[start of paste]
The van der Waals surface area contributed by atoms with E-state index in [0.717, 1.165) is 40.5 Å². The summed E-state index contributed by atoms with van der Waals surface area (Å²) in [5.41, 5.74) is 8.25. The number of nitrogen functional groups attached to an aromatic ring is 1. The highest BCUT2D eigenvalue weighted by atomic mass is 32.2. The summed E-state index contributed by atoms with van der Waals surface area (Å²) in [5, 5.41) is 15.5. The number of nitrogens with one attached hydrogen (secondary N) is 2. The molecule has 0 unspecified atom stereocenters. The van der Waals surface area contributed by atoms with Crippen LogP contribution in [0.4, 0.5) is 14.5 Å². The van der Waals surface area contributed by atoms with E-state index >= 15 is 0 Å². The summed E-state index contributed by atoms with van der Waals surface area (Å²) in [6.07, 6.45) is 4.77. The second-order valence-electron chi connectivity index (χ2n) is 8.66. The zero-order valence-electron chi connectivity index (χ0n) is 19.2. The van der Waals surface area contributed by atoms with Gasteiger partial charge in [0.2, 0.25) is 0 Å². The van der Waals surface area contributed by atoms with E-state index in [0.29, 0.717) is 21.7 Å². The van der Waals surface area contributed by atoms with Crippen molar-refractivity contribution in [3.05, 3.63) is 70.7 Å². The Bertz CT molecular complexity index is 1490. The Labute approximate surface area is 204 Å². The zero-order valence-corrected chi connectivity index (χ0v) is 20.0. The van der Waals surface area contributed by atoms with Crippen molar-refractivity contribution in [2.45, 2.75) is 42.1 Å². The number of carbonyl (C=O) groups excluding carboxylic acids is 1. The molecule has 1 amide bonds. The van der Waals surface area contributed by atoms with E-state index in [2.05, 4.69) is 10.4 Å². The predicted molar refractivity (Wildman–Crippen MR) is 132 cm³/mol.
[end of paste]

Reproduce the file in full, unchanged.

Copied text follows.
The van der Waals surface area contributed by atoms with E-state index in [0.717, 1.165) is 40.5 Å². The summed E-state index contributed by atoms with van der Waals surface area (Å²) in [5.41, 5.74) is 8.25. The number of nitrogen functional groups attached to an aromatic ring is 1. The highest BCUT2D eigenvalue weighted by atomic mass is 32.2. The summed E-state index contributed by atoms with van der Waals surface area (Å²) in [5, 5.41) is 15.5. The number of nitrogens with one attached hydrogen (secondary N) is 2. The molecule has 0 unspecified atom stereocenters. The van der Waals surface area contributed by atoms with Crippen LogP contribution in [0.4, 0.5) is 14.5 Å². The van der Waals surface area contributed by atoms with E-state index >= 15 is 0 Å². The summed E-state index contributed by atoms with van der Waals surface area (Å²) in [6.07, 6.45) is 4.77. The second-order valence-electron chi connectivity index (χ2n) is 8.66. The zero-order valence-electron chi connectivity index (χ0n) is 19.2. The van der Waals surface area contributed by atoms with Gasteiger partial charge in [0.2, 0.25) is 0 Å². The van der Waals surface area contributed by atoms with E-state index in [0.29, 0.717) is 21.7 Å². The van der Waals surface area contributed by atoms with Crippen molar-refractivity contribution in [3.05, 3.63) is 70.7 Å². The Bertz CT molecular complexity index is 1490. The Labute approximate surface area is 204 Å². The zero-order valence-corrected chi connectivity index (χ0v) is 20.0. The van der Waals surface area contributed by atoms with Crippen molar-refractivity contribution in [2.45, 2.75) is 42.1 Å². The number of carbonyl (C=O) groups excluding carboxylic acids is 1. The molecule has 1 amide bonds. The van der Waals surface area contributed by atoms with E-state index in [2.05, 4.69) is 10.4 Å². The predicted molar refractivity (Wildman–Crippen MR) is 132 cm³/mol.